By Pat Hitchcock, UC Master Gardener of Napa County
Napa County Master Gardeners recently had the opportunity to hear a wildlife specialist talk about managing vertebrate pests in gardens and landscapes. Participants were asked to list their five most troublesome vertebrate pests. Mine would be gophers, ground squirrels, birds, deer and voles.
To my surprise, the group's top five did not include ground squirrels but did include tree squirrels. Obviously, what is going on in my garden is not symptomatic of Napa Valley in general.
What is the problem with tree squirrels? Tree squirrels not only feed on nuts and fruits but also sometimes forage on ground crops such as strawberries and tomatoes. In addition, their gnawing behavior can damage tree branches when they chew off the bark to get at the cambium layer. They can also gnaw their way into buildings and through phone lines.
Finally, particularly in the fall, they have a habit of digging holes in the ground to bury acorns, nuts and seeds. The digging disturbs lawns and garden beds, and the buried seeds often sprout in spring. I suspect that the lone walnut tree on my property was the result of squirrel activity many years ago.
Squirrels are hard to control in urban and suburban settings because of their mobility and also because some people feed and provide nest boxes for them. I guess people perceive them as cute. But if you are trying to harvest almonds or other nuts from your backyard trees, you are more likely cursing them.
Three common tree squirrels inhabit Napa Valley. One species is a native, the Western Gray, and is considered a game animal. That means you need a permit from the California Department of Fish and Wildlife to kill them. Ditto for the Eastern Gray Squirrel, which was introduced intentionally into Golden Gate Park in San Francisco and has since expanded its territory.
The third species of squirrel commonly found in Napa County is the Eastern Fox Squirrel. This one tends to be the biggest pest but is not considered a game animal so may be hunted without a permit.
You can't deal with a problem until you identify it, so I've been observing the squirrels that live in my neighborhood. Gray squirrels have a white underside; the Eastern Fox Squirrel has a brown belly. It appears that I have some of both types.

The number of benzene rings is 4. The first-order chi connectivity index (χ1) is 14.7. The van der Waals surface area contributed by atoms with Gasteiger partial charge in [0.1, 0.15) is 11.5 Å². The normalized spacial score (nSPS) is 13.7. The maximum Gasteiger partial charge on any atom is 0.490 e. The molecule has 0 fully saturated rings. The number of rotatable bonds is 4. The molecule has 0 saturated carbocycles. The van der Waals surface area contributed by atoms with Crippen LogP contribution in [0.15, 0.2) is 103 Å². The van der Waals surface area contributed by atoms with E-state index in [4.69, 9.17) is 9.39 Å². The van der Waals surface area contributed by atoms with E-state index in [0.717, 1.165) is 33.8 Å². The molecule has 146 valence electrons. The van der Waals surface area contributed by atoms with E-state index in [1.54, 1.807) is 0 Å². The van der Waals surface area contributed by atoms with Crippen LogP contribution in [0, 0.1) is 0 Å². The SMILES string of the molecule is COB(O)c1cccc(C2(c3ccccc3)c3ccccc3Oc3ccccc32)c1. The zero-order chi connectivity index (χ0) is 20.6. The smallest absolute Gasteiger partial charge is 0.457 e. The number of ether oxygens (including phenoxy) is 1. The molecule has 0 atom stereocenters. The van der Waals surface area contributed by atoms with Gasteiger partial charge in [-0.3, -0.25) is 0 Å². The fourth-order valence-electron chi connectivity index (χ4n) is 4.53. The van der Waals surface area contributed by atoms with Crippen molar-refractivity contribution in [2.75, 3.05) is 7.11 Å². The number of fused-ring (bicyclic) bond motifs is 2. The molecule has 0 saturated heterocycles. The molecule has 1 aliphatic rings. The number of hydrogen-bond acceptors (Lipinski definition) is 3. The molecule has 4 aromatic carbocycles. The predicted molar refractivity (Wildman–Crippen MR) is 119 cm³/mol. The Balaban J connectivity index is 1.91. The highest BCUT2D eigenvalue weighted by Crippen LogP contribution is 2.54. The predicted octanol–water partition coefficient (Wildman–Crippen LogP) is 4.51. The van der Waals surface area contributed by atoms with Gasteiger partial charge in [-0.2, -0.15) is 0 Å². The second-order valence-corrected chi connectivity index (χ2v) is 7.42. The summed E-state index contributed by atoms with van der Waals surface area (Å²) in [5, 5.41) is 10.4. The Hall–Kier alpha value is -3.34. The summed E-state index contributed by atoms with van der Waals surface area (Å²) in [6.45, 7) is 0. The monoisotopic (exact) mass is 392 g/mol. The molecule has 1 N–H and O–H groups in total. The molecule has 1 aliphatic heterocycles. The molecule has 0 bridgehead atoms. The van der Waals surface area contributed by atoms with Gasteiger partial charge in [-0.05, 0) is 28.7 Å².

If your squirrels are invading buildings, you can exclude them by finding all of their entrances and blocking them. Sheet metal and ¼-inch hardware cloth are useful for this approach. Note that squirrel entrances are usually up high near phone lines and in attics.
It's hard to keep squirrels out of trees due to their superb climbing and jumping skills. Sometimes, if there is enough other food around, they can be kept out of a fruit or nut tree with netting. But they can easily gnaw through netting if they want the fruit.
Trapping can help control squirrels, but if you use a live trap, be aware that it is illegal to relocate wild animals under California law. You are allowed to euthanize the Eastern Fox squirrels in a humane way. Shooting and gassing with carbon dioxide are considered humane, but drowning is not.
Several kinds of kill traps may be used on fox squirrels. Set them on routes that the squirrels travel, then anchor and cover them to prevent predators from taking the squirrel and trap away. For more detail on trapping, consult University of California Pest Notes online at www.ipm.ucanr.edu.
Chemical repellents have not been shown to be effective, and squirrels quickly become accustomed to noisemakers. Some dogs who have full run of a yard will keep squirrels at bay. Natural predators in urban areas have negligible effect on squirrel populations. Depending on local laws about firearms use in your area, it may be permissible to shoot the Eastern Fox Squirrel. But to shoot a Western or Eastern Gray Squirrel you need a permit.
After considering the options, I've concluded that the squirrel activity in my own yard is tolerable. The squirrels get most of the walnuts on my tree before I do, and I have to dig up walnut seedlings from time to time. But considering the rural nature of my property and the many other woody plants that self-sow (cotoneaster, privet, live oaks), these are problems I can live with. I guess I'll continue to buy my walnuts at the farmers market.
Master Gardeners are volunteers who help the University of California reach the gardening public with home gardening information. U. C. Master Gardeners of Napa County ( http://ucanr.edu/ucmgnapa/) are available to answer gardening questions in person or by phone, Monday, Wednesday and Friday, 9 a.m. to Noon, at the U. C. Cooperative Extension office, 1710 Soscol Avenue, Suite 4, Napa, 707-253-4143, or from outside City of Napa toll-free at 877-279-3065. Or e-mail your garden questions by following the guidelines on our web site. Click on Napa, then on Have Garden Questions? Find us on Facebook under UC Master Gardeners of Napa County.